“ E tumau le fa’avae, ae fesuia’i le faiga”
(the foundations remain the same, but the ways of doing it change).
‘If I am not doing anything new then I am not doing inquiry but am just reflecting on pedagogy.’ Say what?
OK After much discussion with my mentor, I basically said, “meh, there is not much more I can do for my inquiry because I already am a skilled teacher and get results from my target ELL children. I am a bit over this target student idea.” Her response was, “Well turn your inquiry on its head and reflect on what it is you do that does make a difference.”
So I have been reflecting heaps. Those of you who follow my blog will see a spike in my writing. But as I gathered my RTC’s and specifically chose only one tag, I can see that I have fabulous strengths in professional development and leadership RTCs but shy away from pedagogy. I have been following #edblognz reflections with great interests and a sense of pride in our outstanding education community. A recent spate of blogs around ‘Inquiry’ caught my eye. To be specific, Rachel Burgess recent post on inquiry.
I reflected back on the success I have had with my ELL students this year and I realised that I have been trialling new strategies and they are making a difference. So here they are.
Listing my new strategies
- Virginia Kung recently threw at me the new NZCER Spellwrite site so I have been working my way through using the site as part of reading and writing. Our learning is still new but already results are looking promising. The site is well set up with great bones. Do check it out and share what you think.
- The regular blog reflections allows me to dig a little deeper into what I do. I have been practicing my own writing using SOLO Taxonomy and this has made a difference to how I teach writing. Pam Hook reminded me about digging deeper with writing especially when I blog.
- Having the children verbalise their learning and their next steps, record it and play it back to them using QR codes.
- Create a visual display of key words to help writing. Wendy Kofoed my principal put pressure on me to showcase my students writing as a process. Seeing the wall in front of me has been marvelous for self reflection and as digital as I am, there really is nothing like the children’s face light up when they see their work displayed proudly.
- Contact home when the children make exceptional progress. I had let that one fall away but a reminder from Virginia Kung of its importance had me revisiting that important school communication.
- Speed writing to get volume from the students. If there is nothing to mark then what sort of feedback could I give the children. I also used two books for the children’s writing. One was to keep all their plans and the other was for just writing. This was so they could always see their writing plans without needing to turn pages. Anne Girven stressed both strategies as part of our literacy focus last year.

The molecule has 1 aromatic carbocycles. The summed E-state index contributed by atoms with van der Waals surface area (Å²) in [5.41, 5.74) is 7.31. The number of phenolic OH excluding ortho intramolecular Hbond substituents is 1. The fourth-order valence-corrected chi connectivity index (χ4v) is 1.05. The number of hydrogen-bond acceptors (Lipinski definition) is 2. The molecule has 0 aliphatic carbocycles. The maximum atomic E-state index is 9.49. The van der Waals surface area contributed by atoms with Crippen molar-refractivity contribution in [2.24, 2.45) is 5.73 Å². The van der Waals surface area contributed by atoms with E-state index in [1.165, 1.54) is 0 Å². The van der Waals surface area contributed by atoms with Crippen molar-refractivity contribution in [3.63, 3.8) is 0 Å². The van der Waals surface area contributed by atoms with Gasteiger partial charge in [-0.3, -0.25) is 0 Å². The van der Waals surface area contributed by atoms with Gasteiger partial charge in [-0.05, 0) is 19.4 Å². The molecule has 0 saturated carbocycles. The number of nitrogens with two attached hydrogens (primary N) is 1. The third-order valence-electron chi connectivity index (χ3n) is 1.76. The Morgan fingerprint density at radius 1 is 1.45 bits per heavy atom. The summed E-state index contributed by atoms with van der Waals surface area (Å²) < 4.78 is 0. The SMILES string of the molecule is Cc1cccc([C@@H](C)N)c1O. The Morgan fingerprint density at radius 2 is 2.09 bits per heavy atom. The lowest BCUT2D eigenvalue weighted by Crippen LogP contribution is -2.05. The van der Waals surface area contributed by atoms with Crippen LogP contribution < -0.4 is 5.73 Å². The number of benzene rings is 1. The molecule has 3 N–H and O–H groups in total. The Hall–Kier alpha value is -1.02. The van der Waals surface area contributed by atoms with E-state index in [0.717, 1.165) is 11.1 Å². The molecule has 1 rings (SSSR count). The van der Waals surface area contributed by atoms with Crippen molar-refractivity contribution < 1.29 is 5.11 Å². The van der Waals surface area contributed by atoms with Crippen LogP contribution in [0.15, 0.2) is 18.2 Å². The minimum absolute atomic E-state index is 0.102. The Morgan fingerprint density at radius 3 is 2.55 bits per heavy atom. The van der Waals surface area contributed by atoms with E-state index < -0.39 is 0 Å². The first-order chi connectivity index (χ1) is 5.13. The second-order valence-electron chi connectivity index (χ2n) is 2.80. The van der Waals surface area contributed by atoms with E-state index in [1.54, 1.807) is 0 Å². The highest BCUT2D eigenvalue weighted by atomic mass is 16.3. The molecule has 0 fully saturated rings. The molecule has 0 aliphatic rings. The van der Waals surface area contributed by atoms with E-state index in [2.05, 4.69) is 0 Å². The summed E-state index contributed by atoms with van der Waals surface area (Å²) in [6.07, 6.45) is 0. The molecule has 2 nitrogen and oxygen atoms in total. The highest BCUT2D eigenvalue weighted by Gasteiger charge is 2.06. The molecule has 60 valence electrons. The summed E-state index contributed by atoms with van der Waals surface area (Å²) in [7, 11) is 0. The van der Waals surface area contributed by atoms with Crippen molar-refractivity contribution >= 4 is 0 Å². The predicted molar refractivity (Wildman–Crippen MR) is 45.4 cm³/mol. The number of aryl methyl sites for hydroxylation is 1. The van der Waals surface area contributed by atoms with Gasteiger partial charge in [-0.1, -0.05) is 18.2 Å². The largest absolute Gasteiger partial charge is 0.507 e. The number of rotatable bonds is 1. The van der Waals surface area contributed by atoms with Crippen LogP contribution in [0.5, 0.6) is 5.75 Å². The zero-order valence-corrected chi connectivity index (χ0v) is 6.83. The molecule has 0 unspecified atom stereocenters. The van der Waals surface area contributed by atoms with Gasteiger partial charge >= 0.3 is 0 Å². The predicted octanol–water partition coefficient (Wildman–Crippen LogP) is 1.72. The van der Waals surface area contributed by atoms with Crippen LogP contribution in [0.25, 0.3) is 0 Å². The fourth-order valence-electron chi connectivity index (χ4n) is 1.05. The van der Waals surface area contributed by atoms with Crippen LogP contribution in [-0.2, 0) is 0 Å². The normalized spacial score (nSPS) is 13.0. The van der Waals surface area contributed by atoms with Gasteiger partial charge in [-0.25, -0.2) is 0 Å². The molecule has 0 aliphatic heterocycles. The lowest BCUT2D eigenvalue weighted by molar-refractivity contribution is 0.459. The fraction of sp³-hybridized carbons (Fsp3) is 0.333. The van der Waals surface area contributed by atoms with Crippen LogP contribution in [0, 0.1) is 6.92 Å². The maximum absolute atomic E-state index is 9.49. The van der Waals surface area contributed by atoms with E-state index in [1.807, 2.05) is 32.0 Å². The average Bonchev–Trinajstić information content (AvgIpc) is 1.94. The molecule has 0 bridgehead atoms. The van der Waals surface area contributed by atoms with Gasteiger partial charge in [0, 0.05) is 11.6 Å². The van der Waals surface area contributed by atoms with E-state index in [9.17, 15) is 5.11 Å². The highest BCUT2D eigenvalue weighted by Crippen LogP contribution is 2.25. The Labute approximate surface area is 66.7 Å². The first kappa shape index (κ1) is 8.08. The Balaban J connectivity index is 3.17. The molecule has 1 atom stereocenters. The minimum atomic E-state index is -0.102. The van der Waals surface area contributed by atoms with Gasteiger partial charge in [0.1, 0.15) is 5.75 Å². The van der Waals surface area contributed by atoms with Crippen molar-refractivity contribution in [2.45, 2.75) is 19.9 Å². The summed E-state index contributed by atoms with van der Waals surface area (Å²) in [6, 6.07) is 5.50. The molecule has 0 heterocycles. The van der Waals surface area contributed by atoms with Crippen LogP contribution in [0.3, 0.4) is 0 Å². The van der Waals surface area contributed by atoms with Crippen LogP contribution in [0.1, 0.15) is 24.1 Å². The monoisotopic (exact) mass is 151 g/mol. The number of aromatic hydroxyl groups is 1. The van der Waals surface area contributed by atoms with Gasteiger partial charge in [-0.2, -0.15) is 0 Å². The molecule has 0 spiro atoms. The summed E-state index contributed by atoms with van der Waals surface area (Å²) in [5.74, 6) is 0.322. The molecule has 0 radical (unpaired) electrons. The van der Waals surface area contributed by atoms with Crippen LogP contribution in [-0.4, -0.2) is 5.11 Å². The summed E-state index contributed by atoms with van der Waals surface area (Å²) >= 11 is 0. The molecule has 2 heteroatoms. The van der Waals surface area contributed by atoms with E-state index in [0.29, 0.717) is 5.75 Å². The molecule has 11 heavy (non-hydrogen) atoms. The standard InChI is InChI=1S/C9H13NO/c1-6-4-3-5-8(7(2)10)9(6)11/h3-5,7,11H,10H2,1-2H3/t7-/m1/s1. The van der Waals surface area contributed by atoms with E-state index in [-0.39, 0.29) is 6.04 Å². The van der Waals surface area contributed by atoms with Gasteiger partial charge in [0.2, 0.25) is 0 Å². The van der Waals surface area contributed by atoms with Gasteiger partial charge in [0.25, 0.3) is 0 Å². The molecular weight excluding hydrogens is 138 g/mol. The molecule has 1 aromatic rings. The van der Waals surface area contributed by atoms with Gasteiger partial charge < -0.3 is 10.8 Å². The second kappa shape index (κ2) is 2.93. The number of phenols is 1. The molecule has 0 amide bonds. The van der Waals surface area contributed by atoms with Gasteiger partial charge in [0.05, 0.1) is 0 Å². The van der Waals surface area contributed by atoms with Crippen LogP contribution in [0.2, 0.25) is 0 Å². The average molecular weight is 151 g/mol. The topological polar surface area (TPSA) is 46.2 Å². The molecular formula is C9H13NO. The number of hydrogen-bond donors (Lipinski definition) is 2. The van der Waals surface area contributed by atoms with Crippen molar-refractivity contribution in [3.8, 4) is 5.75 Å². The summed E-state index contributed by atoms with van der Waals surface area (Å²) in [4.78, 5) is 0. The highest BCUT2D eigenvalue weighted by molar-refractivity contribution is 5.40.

My TeachMeetNZ project is fabulous for me as a learner and I garner so many amazing ideas. My principal wrote about teachers hacking their professional learning as part of her inquiry. Together with teachers around New Zealand we have been hacking our learning over a number of years. I did not realise that I have been subconsciously using what I have seen and heard and implemented them in my own lessons with the children.
- Some of the strategies I have used include using minecraft and disney characters to motivate writing. I ninjaed that idea from Steve Katene.
- Children choosing their own texts even if it is well above their reading levels. I ninjaed that idea from Caro Bush.
- Continue to monitor the children’s progress in reading and don’t let them suffer from holiday slide. That idea I ninjaed from Fuatino Leaupepe.
- Show them where they are in relation to their peers. I ninjaed that idea from my learning last year as part of my Flat Connections Global certification. Julie Lindsay gave us the the task of making connections with gaming and education.
In my inquiry folder I have gathered pre data on my students and I am comparing their progress with post data. I have agreed to share my inquiry with our Board of Trustees and I am really excited especially now that I can explain some of the changes I have made to my programme and show the process.
I am conscious that what I implement is only a small part of the child’s learning. We all know that it isn’t just up to me, or the classroom teacher, or the extra reading mileage, or the Steps programme or the management team or the parents to make that difference. Our children’s learning is all our responsibility.
The foundations remain the same in teaching in learning such as:
- building relationships with our children and their families;
- taking the time to identify their interests and use this to motivate their learning;
- phone calls home to celebrate learning;
- exchanges and pleasantries when I see parents;
- knowing our parents and knowing our children.
Where to next:
I will continue to trial spellwrite with my current groups and incorporate it as part of reading.
I want to trial using the chromes to gather easTTle writing samples. Some teachers queried the validity of using devices for writing rather than a handwritten sample. However I believe that because our senior children do most of their writing using devices I cannot see the argument. I would just expect a greater sample than what we see when we ask them to handwrite an easTTle test. Even if our children have all spelling correct because they used google to help correct. Surely with history we can go back and identify editing.
I will prepare my presentation for our BOT and will let you know how I get on.